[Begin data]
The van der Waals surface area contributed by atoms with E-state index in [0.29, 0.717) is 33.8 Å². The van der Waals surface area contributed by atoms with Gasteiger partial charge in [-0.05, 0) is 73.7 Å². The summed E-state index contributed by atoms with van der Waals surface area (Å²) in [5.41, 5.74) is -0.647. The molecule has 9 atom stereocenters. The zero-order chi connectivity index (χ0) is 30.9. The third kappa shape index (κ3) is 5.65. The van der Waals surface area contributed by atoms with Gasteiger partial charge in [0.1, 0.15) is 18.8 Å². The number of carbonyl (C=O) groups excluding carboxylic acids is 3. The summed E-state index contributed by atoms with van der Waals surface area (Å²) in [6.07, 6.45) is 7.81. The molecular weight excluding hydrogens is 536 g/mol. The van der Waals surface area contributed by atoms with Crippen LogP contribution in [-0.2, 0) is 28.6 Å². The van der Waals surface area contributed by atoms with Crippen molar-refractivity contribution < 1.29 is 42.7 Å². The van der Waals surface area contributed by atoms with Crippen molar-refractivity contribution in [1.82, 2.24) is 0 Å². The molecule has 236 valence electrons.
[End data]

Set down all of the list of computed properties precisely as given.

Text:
The van der Waals surface area contributed by atoms with E-state index in [0.29, 0.717) is 33.8 Å². The van der Waals surface area contributed by atoms with Gasteiger partial charge in [-0.05, 0) is 73.7 Å². The summed E-state index contributed by atoms with van der Waals surface area (Å²) in [5.41, 5.74) is -0.647. The molecule has 9 atom stereocenters. The zero-order chi connectivity index (χ0) is 30.9. The third kappa shape index (κ3) is 5.65. The van der Waals surface area contributed by atoms with Gasteiger partial charge in [0.1, 0.15) is 18.8 Å². The number of carbonyl (C=O) groups excluding carboxylic acids is 3. The summed E-state index contributed by atoms with van der Waals surface area (Å²) in [6.07, 6.45) is 7.81. The molecular weight excluding hydrogens is 536 g/mol. The van der Waals surface area contributed by atoms with Crippen LogP contribution in [-0.2, 0) is 28.6 Å². The van der Waals surface area contributed by atoms with Crippen molar-refractivity contribution < 1.29 is 42.7 Å². The van der Waals surface area contributed by atoms with Crippen molar-refractivity contribution in [1.82, 2.24) is 0 Å². The molecule has 236 valence electrons.